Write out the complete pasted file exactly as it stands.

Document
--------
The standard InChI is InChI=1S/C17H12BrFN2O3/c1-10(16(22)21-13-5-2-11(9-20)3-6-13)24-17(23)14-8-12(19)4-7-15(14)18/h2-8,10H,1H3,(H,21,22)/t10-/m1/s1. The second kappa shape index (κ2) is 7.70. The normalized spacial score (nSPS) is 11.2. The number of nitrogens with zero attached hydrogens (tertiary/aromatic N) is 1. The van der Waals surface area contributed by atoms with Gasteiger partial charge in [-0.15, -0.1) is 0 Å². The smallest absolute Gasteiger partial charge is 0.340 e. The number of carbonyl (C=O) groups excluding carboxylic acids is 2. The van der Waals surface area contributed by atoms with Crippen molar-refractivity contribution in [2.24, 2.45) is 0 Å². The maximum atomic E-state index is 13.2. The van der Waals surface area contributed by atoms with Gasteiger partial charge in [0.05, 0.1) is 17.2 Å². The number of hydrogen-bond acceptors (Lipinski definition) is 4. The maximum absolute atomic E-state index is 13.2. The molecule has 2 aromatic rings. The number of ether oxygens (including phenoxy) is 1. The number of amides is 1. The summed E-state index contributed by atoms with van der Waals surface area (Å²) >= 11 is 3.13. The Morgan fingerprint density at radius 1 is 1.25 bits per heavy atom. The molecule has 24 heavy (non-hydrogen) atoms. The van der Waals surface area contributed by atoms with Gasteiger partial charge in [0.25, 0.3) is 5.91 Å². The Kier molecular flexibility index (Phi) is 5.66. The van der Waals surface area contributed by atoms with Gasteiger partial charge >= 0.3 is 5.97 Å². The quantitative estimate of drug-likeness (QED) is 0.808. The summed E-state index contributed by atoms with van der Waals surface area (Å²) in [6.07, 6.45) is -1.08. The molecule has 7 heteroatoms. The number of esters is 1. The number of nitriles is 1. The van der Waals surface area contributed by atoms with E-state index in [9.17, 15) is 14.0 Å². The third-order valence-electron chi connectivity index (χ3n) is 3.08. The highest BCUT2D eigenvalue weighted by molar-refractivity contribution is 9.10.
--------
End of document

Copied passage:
The standard InChI is InChI=1S/C17H12BrFN2O3/c1-10(16(22)21-13-5-2-11(9-20)3-6-13)24-17(23)14-8-12(19)4-7-15(14)18/h2-8,10H,1H3,(H,21,22)/t10-/m1/s1. The second kappa shape index (κ2) is 7.70. The normalized spacial score (nSPS) is 11.2. The number of nitrogens with zero attached hydrogens (tertiary/aromatic N) is 1. The van der Waals surface area contributed by atoms with Gasteiger partial charge in [-0.15, -0.1) is 0 Å². The smallest absolute Gasteiger partial charge is 0.340 e. The number of carbonyl (C=O) groups excluding carboxylic acids is 2. The van der Waals surface area contributed by atoms with Crippen molar-refractivity contribution in [2.24, 2.45) is 0 Å². The maximum atomic E-state index is 13.2. The van der Waals surface area contributed by atoms with Gasteiger partial charge in [0.05, 0.1) is 17.2 Å². The number of hydrogen-bond acceptors (Lipinski definition) is 4. The maximum absolute atomic E-state index is 13.2. The molecule has 2 aromatic rings. The number of ether oxygens (including phenoxy) is 1. The number of amides is 1. The summed E-state index contributed by atoms with van der Waals surface area (Å²) >= 11 is 3.13. The Morgan fingerprint density at radius 1 is 1.25 bits per heavy atom. The molecule has 24 heavy (non-hydrogen) atoms. The van der Waals surface area contributed by atoms with Gasteiger partial charge in [0.25, 0.3) is 5.91 Å². The Kier molecular flexibility index (Phi) is 5.66. The van der Waals surface area contributed by atoms with Gasteiger partial charge >= 0.3 is 5.97 Å². The quantitative estimate of drug-likeness (QED) is 0.808. The summed E-state index contributed by atoms with van der Waals surface area (Å²) in [6.07, 6.45) is -1.08. The molecule has 7 heteroatoms. The number of esters is 1. The number of nitriles is 1. The van der Waals surface area contributed by atoms with E-state index in [9.17, 15) is 14.0 Å². The third-order valence-electron chi connectivity index (χ3n) is 3.08. The highest BCUT2D eigenvalue weighted by molar-refractivity contribution is 9.10.